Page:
26th Oct 2016

EU agrees on Kosovo mission

The European Union has given the political green-light to a 1,800-strong police and civilian mission to be deployed in Serbia's breakaway region of Kosovo, although differences remain over the possible recognition of Kosovo's independence.

"This is the clearest signal that the European Union could possibly give that it intends to lead on the whole issue of Kosovo's future, its status and its role in the region", Portuguese prime minister Jose Socrates - whose country currently holds the EU presidency - said on Friday (14 December), after EU leaders agreed the move on the European Security and Defence Policy mission (ESDP).

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  • EU leaders remain split on how to deal with Kosovo's likely future independence (Photo: Council of the EU)

According to French president Nicolas Sarkozy, "Europe has saved its unity on the question of Kosovo".

German chancellor Angela Merkel, for her part, said she had "not expected" a decision when she came to the summit Friday morning, while the country's foreign minister Frank-Walter Steinmeier added that the decision was "the real news this evening".

However, it remains unclear when precisely the EU's mission, consisting of 1,800 policemen, prosecutors and judges, can be deployed on the ground.

While Luxembourg's Jean Asselborn said the mission would be deployed "just after Christmas [2007]", Bulgarian foreign minister Ivailo Kalfin indicated a less ambitious time-frame - "before the end of the summer [2008]".

According to Slovakia's foreign minister Jan Kubis, the specifics of the mission should be concluded in January next year, after a round of consultations with the UN body.

The EU mission - designed to strengthen stability in the region and ensure that Kosovo's future settlement observes democratic standards - will be legally based on current UN Resolution 1244.

The same resolution introduced the UN administration over the Serbian province back in 1999.

The costs are estimated at €165 million just for the first year of its presence.

However, EU leaders continue to be divided over the mooted "coordinated" declaration of independence of Kosovo.

Cyprus, Greece, Romania, Slovakia and Spain have all reiterated their concerns over such a move - each of them worried by possible consequences for their own countries.

Portugal's Jose Socrates stressed that the fact the EU is sending a mission to Kosovo does not mean that the bloc is ready to recognise the province's independence.

According to president of Cyprus Tassos Papadopoulos "the fate of Kosovo must be an agreed solution with the Serbs. If not, it must be a resolution by the Security Council. That's the only accepted path".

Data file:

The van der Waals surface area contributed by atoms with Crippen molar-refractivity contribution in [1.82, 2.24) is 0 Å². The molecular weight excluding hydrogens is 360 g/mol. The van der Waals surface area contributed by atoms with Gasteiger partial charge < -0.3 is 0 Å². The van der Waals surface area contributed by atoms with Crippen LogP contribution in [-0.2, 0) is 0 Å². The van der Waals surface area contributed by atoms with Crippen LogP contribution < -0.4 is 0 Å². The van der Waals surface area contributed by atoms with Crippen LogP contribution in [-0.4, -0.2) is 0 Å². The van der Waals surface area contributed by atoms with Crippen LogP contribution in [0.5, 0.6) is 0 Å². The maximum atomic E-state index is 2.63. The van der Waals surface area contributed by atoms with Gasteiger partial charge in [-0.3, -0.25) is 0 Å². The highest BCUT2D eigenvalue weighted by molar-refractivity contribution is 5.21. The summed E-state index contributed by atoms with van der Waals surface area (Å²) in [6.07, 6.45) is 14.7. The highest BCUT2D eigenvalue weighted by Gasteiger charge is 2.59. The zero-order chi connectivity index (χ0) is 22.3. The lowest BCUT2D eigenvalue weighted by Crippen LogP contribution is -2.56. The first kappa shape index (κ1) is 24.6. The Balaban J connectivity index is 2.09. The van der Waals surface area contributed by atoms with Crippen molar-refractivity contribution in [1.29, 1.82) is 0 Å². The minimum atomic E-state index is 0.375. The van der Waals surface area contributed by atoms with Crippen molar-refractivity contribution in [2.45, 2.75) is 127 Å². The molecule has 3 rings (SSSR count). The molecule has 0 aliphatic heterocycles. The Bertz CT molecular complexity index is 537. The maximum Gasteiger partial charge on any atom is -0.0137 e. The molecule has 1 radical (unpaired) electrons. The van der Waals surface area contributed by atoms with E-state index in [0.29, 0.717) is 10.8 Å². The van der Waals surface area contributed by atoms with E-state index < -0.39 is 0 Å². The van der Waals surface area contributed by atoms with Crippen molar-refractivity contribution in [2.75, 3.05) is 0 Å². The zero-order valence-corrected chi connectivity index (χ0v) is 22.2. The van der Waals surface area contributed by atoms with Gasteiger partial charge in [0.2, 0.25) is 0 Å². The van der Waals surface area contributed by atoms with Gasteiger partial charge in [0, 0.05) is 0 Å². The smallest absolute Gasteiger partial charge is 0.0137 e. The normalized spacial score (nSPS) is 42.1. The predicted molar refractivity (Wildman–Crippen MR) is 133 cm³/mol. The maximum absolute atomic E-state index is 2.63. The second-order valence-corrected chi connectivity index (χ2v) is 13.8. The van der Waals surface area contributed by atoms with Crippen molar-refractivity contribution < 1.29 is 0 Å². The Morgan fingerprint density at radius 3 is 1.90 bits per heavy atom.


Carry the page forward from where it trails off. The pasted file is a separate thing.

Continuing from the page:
Divisions on Serbia

The summit also highlighted the persistent divisions among member states concerning whether to link the further integration of Serbia with the arrest of remaining war crimes suspects, notably general Ratko Mladic.

Last week, outgoing UN chief prosecutor Carla Del Ponte called on the EU not to sign a Stabilisation and Association Agreement (SAA) - the first step to EU membership - with Belgrade unless it arrests the general charged with genocide and war crimes.

Some countries, such as the Netherlands, support this stance, but others insist that Serbia's SAA should be signed even if general Mladic is not arrested, provided that Serbia presents enough proof that it has done all it can to capture him.

Bulgarian prime minister Sergei Stanishev called on "some European countries" to show more solidarity and comprehension with member states geographically close to Serbia - such as Bulgaria itself, who have an interest in Serbia's European future becoming a reality as soon as possible.

Bulgaria hopes the SAA with Belgrade could be signed at the end of January and called for more flexibility on the issue of capturing the war crimes suspects.

In their conclusions following the meeting, EU leaders encouraged Serbia to "meet the necessary conditions to allow its SAA rapidly to be signed" and "reiterated [their] confidence that progress on the road towards the EU, including candidate status, can be accelerated".

They stopped short of making a specific reference to the condition of cooperation with the UN war crimes tribunal.


Serbia and the convenient spy

The manufactured cold war between Croatia and Serbia has been a convenient distraction from some of Serbia's domestic problems.


EU's Kosovo meddling risks Balkans chaos

The EU and the US are is unfairly pressuring Kosovo to ratify a border deal with Montenegro against the will of the opposition. It could bring trouble to the Western Balkans region.

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